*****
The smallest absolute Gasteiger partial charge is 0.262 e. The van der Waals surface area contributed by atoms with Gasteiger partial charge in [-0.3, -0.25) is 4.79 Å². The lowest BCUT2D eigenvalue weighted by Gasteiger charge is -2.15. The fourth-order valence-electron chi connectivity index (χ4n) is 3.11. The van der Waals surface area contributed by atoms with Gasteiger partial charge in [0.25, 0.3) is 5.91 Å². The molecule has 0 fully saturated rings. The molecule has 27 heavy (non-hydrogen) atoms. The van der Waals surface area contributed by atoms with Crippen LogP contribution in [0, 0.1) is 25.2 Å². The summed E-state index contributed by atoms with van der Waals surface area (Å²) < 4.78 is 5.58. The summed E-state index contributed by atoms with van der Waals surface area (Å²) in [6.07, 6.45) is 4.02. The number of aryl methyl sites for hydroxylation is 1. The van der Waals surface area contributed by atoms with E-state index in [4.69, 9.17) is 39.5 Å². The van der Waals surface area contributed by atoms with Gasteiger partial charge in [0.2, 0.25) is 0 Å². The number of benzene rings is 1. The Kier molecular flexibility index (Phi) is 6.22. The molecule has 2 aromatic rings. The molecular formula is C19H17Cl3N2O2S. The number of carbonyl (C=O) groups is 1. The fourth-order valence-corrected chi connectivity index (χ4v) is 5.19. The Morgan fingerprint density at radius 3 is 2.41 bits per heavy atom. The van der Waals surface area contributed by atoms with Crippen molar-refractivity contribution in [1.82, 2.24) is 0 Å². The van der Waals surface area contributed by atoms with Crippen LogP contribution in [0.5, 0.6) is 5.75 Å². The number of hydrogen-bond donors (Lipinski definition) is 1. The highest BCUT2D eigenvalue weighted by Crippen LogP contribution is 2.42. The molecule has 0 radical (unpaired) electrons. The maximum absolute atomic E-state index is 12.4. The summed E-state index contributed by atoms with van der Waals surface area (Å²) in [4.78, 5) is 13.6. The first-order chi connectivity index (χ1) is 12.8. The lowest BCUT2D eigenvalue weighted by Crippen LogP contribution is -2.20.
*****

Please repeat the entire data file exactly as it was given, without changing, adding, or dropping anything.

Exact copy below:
The smallest absolute Gasteiger partial charge is 0.262 e. The van der Waals surface area contributed by atoms with Gasteiger partial charge in [-0.3, -0.25) is 4.79 Å². The lowest BCUT2D eigenvalue weighted by Gasteiger charge is -2.15. The fourth-order valence-electron chi connectivity index (χ4n) is 3.11. The van der Waals surface area contributed by atoms with Gasteiger partial charge in [0.25, 0.3) is 5.91 Å². The molecule has 0 fully saturated rings. The molecule has 27 heavy (non-hydrogen) atoms. The van der Waals surface area contributed by atoms with Crippen LogP contribution in [0, 0.1) is 25.2 Å². The summed E-state index contributed by atoms with van der Waals surface area (Å²) < 4.78 is 5.58. The summed E-state index contributed by atoms with van der Waals surface area (Å²) in [6.07, 6.45) is 4.02. The number of aryl methyl sites for hydroxylation is 1. The van der Waals surface area contributed by atoms with E-state index in [4.69, 9.17) is 39.5 Å². The van der Waals surface area contributed by atoms with Gasteiger partial charge in [0.2, 0.25) is 0 Å². The number of benzene rings is 1. The Kier molecular flexibility index (Phi) is 6.22. The molecule has 2 aromatic rings. The molecular formula is C19H17Cl3N2O2S. The number of carbonyl (C=O) groups is 1. The fourth-order valence-corrected chi connectivity index (χ4v) is 5.19. The Morgan fingerprint density at radius 3 is 2.41 bits per heavy atom. The van der Waals surface area contributed by atoms with Crippen molar-refractivity contribution in [1.82, 2.24) is 0 Å². The van der Waals surface area contributed by atoms with Crippen LogP contribution in [0.5, 0.6) is 5.75 Å². The number of hydrogen-bond donors (Lipinski definition) is 1. The highest BCUT2D eigenvalue weighted by Crippen LogP contribution is 2.42. The molecule has 0 radical (unpaired) electrons. The maximum absolute atomic E-state index is 12.4. The summed E-state index contributed by atoms with van der Waals surface area (Å²) in [4.78, 5) is 13.6. The first-order chi connectivity index (χ1) is 12.8. The lowest BCUT2D eigenvalue weighted by Crippen LogP contribution is -2.20.